Back to the music then and a remix by Esperanza of the lead track from Walls, the London duo's second album, Coracle and was included on the Coracle Remix download album. 

Walls - Into Our Midst (Esperanza mix)

Wednesday 3 June 2020


I was really please when I heard that Mukatsuku were re-releasing Pain by Little Flint as the original release from 1970, the only release on the Beast label by this studio band from Cincinnati Ohio was always out of my price range at around £400 for a vg+ copy if you could find one. On the b-side is an alternate take sung by Wayne Perry under the guise of The Boys In The Band which has never been released before. A furious piece of soul rock, with some great brass and an organ solo although it lacks the nuance in the vocal of the of the Little Flint version it is still a welcome addition to any soul collection.

The Boys In The Band - Pain  

Monday 1 June 2020

Monday's Long Song

Day one in part two of Dominic Cummings experiment with "herd immunity" in England. Are you ready for your child to be a lab rat? I am livid and I am not even affected by the changes so can only imagine how a lot of people down south are feeling right now when you are being asked to "just get on with it" for the sake of commerce when the infection rate is still higher than when we went into lockdown.

I realise that things have to get going  but I fail to see the point of opening Nandos if it results in a spike of cases and people being too ill to eat the damned stuff. But you will still be able to "spaff" whatever money you do have left at the online bookies and make more money for gambling companies and Baroness  Dido Harding, board member of the Jockey Club and Cheltenham Racecourse, who was in charge of Talk Talk when a data breech occurred resulting in the accessing of 4 million customers personal and banking details by criminals, who is now in charge of the government's  (World Beating*)Track, Test and Trace operation and did I mention the fact that her husband is a Tory MP and her father is the 2nd Baron of Petherton, certainly not a member of any elite then. Oh, and when we are on the Track and Trace thing, the contract was given without tender to SERCO, who were previously fined £19.2 million for fraudulent accounting in relation to the electronic tagging service for the Ministry of Justice and who only a fortnight ago accidentally shared the email addresses of 300 of the people they have employed to perform COVID-19 contract tracing. The CEO just by coincidence happens to be Rupert Soames, brother to ex Conservative MP Nicholas Soames and grandson to Bawjaws hero, Churchill, so again certainly not part of the establishment or elite by any stretch of the imagination. I could go into the dodgy organisations behind the track and trace app but I fear if I typed any more of this there would be a high probability of the laptop being launched out of the very small window in front of me. If you are interested you could look here for a start.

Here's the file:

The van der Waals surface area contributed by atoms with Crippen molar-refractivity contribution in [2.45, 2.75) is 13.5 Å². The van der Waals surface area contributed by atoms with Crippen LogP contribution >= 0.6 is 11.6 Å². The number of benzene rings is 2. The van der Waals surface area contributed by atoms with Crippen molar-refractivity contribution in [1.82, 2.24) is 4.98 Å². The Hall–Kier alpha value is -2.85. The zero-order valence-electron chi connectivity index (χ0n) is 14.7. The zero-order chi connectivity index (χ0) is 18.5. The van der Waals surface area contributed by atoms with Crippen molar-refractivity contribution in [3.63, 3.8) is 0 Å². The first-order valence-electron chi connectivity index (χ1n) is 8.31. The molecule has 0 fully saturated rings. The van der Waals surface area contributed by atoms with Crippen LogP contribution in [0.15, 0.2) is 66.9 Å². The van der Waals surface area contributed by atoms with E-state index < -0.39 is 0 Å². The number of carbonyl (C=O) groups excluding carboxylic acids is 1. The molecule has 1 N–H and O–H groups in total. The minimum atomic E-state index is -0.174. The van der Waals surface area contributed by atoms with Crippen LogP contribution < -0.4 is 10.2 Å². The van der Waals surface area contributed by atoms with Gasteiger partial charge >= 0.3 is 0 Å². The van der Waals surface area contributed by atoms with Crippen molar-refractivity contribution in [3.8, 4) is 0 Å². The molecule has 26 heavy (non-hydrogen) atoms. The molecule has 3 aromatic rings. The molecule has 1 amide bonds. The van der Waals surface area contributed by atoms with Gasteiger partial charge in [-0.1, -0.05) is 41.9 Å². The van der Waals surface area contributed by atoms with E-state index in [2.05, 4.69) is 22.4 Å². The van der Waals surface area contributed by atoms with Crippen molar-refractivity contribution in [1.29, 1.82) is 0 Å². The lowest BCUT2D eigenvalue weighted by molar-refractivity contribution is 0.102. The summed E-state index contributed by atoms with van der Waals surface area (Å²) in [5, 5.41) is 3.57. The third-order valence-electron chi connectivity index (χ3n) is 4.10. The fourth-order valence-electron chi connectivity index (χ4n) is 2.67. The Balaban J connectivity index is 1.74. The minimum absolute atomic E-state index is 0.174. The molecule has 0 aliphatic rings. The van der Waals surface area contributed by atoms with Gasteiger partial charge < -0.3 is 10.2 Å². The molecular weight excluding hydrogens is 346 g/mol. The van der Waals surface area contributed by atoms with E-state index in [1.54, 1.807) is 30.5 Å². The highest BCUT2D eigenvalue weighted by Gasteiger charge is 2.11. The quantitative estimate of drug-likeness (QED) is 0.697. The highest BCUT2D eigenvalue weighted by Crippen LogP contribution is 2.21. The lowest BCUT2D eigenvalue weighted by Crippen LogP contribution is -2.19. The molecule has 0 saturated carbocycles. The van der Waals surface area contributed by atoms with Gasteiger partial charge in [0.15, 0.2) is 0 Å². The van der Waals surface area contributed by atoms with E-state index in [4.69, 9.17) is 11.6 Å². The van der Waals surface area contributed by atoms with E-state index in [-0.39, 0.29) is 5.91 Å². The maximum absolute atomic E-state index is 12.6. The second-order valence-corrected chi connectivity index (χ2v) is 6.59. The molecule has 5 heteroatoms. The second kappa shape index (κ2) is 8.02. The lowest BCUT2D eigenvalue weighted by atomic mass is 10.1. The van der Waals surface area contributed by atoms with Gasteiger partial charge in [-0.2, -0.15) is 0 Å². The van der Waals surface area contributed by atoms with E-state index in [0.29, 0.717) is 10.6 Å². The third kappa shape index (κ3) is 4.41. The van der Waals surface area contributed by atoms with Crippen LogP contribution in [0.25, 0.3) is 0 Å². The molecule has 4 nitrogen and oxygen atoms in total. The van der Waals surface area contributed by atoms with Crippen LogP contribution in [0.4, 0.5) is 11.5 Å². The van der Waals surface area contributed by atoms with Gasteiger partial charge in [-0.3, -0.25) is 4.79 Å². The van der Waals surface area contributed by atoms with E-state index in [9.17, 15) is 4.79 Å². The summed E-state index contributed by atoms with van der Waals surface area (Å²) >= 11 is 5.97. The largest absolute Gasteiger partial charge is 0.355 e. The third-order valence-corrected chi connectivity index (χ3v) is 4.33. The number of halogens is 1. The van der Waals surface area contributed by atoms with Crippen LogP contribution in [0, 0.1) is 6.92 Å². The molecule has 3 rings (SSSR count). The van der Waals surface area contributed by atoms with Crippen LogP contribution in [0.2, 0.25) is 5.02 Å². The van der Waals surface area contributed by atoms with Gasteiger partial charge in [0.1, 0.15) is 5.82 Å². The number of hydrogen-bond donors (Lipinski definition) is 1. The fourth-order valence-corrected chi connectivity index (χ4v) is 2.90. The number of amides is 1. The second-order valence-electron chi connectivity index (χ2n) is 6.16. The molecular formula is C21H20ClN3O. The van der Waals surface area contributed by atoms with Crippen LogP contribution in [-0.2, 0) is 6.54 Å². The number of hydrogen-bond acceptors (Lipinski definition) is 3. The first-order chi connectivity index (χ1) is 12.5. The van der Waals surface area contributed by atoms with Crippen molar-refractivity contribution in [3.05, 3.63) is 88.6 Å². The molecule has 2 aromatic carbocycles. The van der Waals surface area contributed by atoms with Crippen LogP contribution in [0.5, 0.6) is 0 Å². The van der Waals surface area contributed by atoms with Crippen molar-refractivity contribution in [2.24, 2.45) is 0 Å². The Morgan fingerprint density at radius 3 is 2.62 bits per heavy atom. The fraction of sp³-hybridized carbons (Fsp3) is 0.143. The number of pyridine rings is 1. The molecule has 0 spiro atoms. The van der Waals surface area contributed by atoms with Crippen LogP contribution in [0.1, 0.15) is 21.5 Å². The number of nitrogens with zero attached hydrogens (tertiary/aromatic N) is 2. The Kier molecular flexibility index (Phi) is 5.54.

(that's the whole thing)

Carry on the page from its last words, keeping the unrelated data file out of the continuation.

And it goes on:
*"World Beating" in the same sense as the UK has the highest number of deaths from Covid-19 by % of the population in the entire world. Tremendous, makes you so proud doesn't it, British Exceptionalism at it's worst.

Anyway, none of that was intended for today's post.

I was out on the bike the other night doing my bit of exercise and this track came on the iPod,  I stopped peddling,  got off the bike,  sat in the fading sun and just listened. One of my favourite things about going to see Greg Dulli in his many incarnations is trying to name the song that the familiar lyrics are from that he randomly drops into some of his own compositions, a bit of the Beatles here, a smattering of Fleetwood Mac there and some Prince or a frustratingly familiar couple of lines from a soul classic elsewhere.  It keeps you on your toes, helps you stay alert, if you will. So listening to this song brought back happy memories of hearing it in this form in Glasgow in July 2014 and it taking me a good 90 seconds to get the song. But then I started to get quite sad as the gig was at the ABC,  the venue next to the Glasgow School of Art which was also extensively damaged in the last fire and is now going to be pulled down as it is not worth saving and just to compile my anguish I was reminded that I was supposed to be seeing Greg Dulli promoting his latest album, Random Desire in March, the first of three gigs that I had lined up that have now been cancelled!

The Afghan Whigs - Faded.